City dissolves DIB parking agreement

by Jeremy Morrison

The city of Pensacola will be taking of the management of downtown parking come October, following a decision by the Pensacola City Council Thursday to terminate a 2007 agreement with the Pensacola Downtown Improvement Board to oversee parking.

“I think this is the right direction to go in,” said Councilwoman Sherri Myers.

“Isn’t this a mutual thing between the city of Pensacola and the DIB?” asked Council President Jewel Cannada-Wynn.

“I think it’s mutual,” replied Mayor Grover Robinson.

Robinson said that the issue is that the DIB — the board charged with managing a downtown taxing district designated by the state legislature — is limited to managing parking only within its boundary, while the greater downtown footprint extended beyond that.

“I think part of the problem is DIB is limited to 44 blocks by state statute,” the mayor said, suggesting shifting the entire parking apparatus into a municipal function would make sense — “just to keep things simple.”

Councilwoman Ann Hill, who sits on the DIB, said that the board had recently put efforts into mapping out the future of downtown parking, but agreed that the job of managing the entirety of downtown’s parking would better fall to the city.

“Excellent ideas,” Hill said of the DIB parking plans, “but we have to get it all in to one package.”

The only concerns voiced regarding the city taking over parking from the DIB came from a member of the public who said he hoped the city wasn’t planning to start using smart technology in its parking management, which he said would lead to privacy concerns surrounding mass data collection and questionable public-private partnerships.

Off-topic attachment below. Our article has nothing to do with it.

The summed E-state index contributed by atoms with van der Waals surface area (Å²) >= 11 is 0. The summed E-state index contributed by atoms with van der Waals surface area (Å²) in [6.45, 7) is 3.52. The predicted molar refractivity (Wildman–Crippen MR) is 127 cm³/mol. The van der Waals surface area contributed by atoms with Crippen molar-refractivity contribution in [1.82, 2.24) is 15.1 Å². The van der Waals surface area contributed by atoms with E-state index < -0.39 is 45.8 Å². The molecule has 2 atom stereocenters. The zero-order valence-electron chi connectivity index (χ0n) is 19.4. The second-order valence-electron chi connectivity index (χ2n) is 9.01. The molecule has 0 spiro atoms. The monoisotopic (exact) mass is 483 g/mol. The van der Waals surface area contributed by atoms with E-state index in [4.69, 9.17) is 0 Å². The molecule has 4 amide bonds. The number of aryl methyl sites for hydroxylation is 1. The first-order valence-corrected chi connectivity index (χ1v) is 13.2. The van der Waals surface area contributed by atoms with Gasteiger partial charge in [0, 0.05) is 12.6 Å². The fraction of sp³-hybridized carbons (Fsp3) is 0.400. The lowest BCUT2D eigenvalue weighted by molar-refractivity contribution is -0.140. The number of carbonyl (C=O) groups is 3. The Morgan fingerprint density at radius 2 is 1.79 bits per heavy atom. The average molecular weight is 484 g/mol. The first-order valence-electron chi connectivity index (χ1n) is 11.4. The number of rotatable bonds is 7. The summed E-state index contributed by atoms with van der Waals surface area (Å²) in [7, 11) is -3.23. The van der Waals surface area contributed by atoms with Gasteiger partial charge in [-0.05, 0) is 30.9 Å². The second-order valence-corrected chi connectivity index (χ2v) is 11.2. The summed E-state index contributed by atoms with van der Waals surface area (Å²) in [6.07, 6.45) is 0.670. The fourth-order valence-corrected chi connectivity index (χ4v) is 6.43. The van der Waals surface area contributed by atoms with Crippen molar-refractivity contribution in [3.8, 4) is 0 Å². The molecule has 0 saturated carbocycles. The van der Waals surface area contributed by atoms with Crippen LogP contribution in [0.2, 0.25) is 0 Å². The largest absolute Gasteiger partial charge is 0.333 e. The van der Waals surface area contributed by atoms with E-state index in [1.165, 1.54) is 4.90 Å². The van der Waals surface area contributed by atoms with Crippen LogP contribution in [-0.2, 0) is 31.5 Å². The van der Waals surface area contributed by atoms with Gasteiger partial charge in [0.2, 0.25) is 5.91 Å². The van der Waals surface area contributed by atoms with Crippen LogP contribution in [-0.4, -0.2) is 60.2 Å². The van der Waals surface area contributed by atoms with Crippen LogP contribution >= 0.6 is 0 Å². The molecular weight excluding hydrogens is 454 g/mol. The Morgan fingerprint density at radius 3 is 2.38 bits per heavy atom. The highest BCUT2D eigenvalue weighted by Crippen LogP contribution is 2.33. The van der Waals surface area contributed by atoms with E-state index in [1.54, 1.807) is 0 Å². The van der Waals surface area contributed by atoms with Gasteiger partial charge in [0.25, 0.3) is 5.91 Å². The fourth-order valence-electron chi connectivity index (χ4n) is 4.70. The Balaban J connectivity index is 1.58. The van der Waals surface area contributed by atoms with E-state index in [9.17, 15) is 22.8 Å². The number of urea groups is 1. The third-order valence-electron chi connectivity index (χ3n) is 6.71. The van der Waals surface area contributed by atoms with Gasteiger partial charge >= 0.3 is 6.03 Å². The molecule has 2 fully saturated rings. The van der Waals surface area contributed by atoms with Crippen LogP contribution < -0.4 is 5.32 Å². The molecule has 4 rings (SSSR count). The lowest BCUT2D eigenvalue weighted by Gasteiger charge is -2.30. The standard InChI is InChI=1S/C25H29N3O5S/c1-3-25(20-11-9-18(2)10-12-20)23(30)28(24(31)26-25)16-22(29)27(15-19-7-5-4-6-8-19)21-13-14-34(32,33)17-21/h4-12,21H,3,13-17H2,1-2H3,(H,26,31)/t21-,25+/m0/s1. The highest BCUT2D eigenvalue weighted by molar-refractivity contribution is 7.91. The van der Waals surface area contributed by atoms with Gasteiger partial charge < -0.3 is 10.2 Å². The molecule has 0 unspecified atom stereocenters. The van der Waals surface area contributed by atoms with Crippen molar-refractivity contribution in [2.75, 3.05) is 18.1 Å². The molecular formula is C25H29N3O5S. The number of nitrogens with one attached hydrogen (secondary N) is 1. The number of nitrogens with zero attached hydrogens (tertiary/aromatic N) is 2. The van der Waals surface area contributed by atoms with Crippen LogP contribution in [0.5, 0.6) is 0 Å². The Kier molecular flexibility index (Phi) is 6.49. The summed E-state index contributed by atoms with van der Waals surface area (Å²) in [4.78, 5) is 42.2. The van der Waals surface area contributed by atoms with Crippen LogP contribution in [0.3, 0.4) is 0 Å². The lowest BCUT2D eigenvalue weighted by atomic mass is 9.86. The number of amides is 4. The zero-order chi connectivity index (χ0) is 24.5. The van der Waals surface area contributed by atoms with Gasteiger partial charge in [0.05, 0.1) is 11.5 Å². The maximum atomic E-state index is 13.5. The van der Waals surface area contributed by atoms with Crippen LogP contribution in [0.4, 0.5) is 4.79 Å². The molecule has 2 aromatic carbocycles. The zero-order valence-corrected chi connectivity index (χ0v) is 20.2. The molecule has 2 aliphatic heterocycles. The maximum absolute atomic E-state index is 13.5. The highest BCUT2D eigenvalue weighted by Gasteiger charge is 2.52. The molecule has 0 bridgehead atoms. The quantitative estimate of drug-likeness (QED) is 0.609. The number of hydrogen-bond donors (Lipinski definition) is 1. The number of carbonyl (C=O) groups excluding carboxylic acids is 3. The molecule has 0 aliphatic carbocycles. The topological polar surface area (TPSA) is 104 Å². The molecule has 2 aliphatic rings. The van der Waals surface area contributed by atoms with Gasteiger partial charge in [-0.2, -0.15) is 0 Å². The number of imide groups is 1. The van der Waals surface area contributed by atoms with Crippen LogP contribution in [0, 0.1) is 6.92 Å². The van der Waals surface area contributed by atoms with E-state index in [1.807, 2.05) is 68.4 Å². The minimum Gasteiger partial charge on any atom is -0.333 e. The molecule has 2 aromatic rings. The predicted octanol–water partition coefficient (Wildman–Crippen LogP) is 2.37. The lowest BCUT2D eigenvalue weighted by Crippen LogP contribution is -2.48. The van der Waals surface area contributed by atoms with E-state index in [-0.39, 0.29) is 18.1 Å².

Mayor Robinson said that the city had no such intentions — “There’s no planning whatsoever” — and that the only smart technology that would be used is the already available option to use an app to pay parking fees.

Councilman Andy Terharr, however, said that he hoped the city would pursue such smart technology possibilities.

“I know we’re not doing it right now, but I hope in the future we can start looking into that technology because I think it will be helpful to the citizens,” said Terhaar, who noted his term on council would be expiring as the city took over parking. “I hope we don’t dismiss that outright.”

The city will take over downtown parking in October.